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Author Topic: Question from The Council of Chalcedon Re-Examined  (Read 1512 times) Average Rating: 0
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Twenty Nine
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« on: December 27, 2010, 01:24:48 PM »

I have a copy of V.C. Samuel's The Council of Chalcedon Re-Examined. On page 39, he begins a short summary of the non-Chalcedonian position. He stresses that one Person spoke the words and performed the deeds of Christ. However, he goes on to say: "But when we contemplate on Christ, we shall be able to say about some of the words and deeds that they were divine and about the others that they were human." (pages 39-40)

It was my understanding that the non-Chalcedonians would not use such language, even if still stressing the unity of Christ. In other words, why (even in theory/contemplation) even speak of a human action versus a divine action? It is the God-man who performs these actions and to separate them, even in thought, is to somewhat imply that there is some kind of dichotomy between the two natures.

Greg
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Finally, brethren, whatever is true, whatever is honorable, whatever is just, whatever is pure, whatever is lovely, whatever is gracious, if there is any excellence, if there is anything worthy of praise, think about these things. - Philippians 4:8
minasoliman
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« Reply #1 on: December 27, 2010, 03:59:28 PM »

I don't have the book with me right now as I can't comment.

Fr. V.C. Samuel is perhaps one of the most open-minded authors you'll read from, and very lenient and understanding in the Christological controversies.  So he gives his own interpretation of the events without the obvious OO polemics, although he allows an OO perspective of the views.

Nevertheless, the idea is that we stress that one person does the act through a certain faculty.  We don't put each faculty as the subject of action.  In other words, God was crucified humanly, rose from the dead divinely.  We do not say "the human nature was crucified, and the divine nature rose the human from the dead."  To us, this would sound quasi-Nestorian.  We preserve the integrity of both the humanity and the divinity, while keeping the subject of action as one, i.e. God the Logos.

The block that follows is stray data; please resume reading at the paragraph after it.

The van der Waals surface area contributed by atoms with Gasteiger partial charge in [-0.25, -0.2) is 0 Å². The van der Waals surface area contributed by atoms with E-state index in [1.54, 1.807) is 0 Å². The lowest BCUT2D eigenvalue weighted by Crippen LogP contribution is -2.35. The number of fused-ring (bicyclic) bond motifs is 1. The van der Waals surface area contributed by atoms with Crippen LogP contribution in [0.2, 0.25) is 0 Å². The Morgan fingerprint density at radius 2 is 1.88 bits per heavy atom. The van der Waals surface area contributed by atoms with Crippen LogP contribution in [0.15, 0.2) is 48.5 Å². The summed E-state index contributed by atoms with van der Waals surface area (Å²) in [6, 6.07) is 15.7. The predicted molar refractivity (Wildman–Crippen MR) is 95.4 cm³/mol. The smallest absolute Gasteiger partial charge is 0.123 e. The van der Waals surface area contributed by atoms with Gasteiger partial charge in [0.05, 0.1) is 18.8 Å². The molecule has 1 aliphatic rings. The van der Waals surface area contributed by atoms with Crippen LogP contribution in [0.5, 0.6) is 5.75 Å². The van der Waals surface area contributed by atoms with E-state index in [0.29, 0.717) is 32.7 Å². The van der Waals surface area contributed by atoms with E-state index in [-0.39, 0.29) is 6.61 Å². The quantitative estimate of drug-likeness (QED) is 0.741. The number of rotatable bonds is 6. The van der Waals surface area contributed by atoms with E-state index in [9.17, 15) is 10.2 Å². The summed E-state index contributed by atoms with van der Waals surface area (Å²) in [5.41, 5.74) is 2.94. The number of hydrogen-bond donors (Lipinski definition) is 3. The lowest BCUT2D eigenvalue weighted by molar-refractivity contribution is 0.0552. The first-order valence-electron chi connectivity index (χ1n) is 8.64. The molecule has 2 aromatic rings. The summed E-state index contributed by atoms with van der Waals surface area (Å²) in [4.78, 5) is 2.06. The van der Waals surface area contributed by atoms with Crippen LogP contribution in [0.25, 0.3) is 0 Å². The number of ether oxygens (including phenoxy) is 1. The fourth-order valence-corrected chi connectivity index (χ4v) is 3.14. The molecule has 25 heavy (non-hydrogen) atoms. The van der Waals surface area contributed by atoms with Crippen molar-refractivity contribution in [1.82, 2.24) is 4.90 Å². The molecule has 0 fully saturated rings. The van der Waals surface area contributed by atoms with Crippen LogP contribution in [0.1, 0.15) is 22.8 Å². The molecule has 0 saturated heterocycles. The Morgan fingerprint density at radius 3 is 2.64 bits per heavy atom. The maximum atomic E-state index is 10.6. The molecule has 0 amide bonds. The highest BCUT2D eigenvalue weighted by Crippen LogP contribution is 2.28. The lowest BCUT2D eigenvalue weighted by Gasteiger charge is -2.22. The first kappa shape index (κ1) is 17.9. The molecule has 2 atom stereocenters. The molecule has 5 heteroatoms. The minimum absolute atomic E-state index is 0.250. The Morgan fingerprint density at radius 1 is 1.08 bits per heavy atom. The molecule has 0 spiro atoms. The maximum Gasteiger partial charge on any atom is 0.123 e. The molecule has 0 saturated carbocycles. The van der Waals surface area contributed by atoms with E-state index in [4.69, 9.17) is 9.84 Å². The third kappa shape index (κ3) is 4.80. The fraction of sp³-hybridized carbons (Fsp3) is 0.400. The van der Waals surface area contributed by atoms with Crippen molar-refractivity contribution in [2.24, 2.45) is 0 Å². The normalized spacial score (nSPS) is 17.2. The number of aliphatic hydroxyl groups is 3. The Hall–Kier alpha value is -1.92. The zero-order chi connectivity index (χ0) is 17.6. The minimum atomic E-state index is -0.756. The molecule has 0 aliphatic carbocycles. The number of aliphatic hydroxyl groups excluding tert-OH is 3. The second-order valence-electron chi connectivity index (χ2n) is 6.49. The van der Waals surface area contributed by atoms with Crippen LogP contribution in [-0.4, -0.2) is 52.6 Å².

« Last Edit: December 27, 2010, 04:00:58 PM by minasoliman » Logged

Vain existence can never exist, for \\\"unless the LORD builds the house, the builders labor in vain.\\\" (Psalm 127)

If the faith is unchanged and rock solid, then the gates of Hades never prevailed in the end.
Twenty Nine
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« Reply #2 on: December 27, 2010, 05:11:00 PM »

Quote
In other words, God was crucified humanly, rose from the dead divinely. 

Thanks. I can't recall who used this analogy (probably St Cyril of Alexandria), but he compares the unity of Christ to an iron (humanity) with fire (divinity) where there is no mixture or confusion, etc. Now, when a blacksmith hammers the hot iron the fire (divinity) does not change but bends with the iron (humanity).

Using the same analogy, when the hammer strikes the iron and the iron is shaped into something we can think of Christ dying on the cross or performing a miracle. In other words, when the hammer strikes the iron this represents Christ acting in any and all fashion. Now if we look at the iron being struck we cannot separate the iron being re-shaped from the fire bending with the iron. We cannot separate the two. It is a completely unified action.

Greg
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Finally, brethren, whatever is true, whatever is honorable, whatever is just, whatever is pure, whatever is lovely, whatever is gracious, if there is any excellence, if there is anything worthy of praise, think about these things. - Philippians 4:8
minasoliman
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« Reply #3 on: December 27, 2010, 05:31:59 PM »

Quote
In other words, God was crucified humanly, rose from the dead divinely. 

Thanks. I can't recall who used this analogy (probably St Cyril of Alexandria), but he compares the unity of Christ to an iron (humanity) with fire (divinity) where there is no mixture or confusion, etc. Now, when a blacksmith hammers the hot iron the fire (divinity) does not change but bends with the iron (humanity).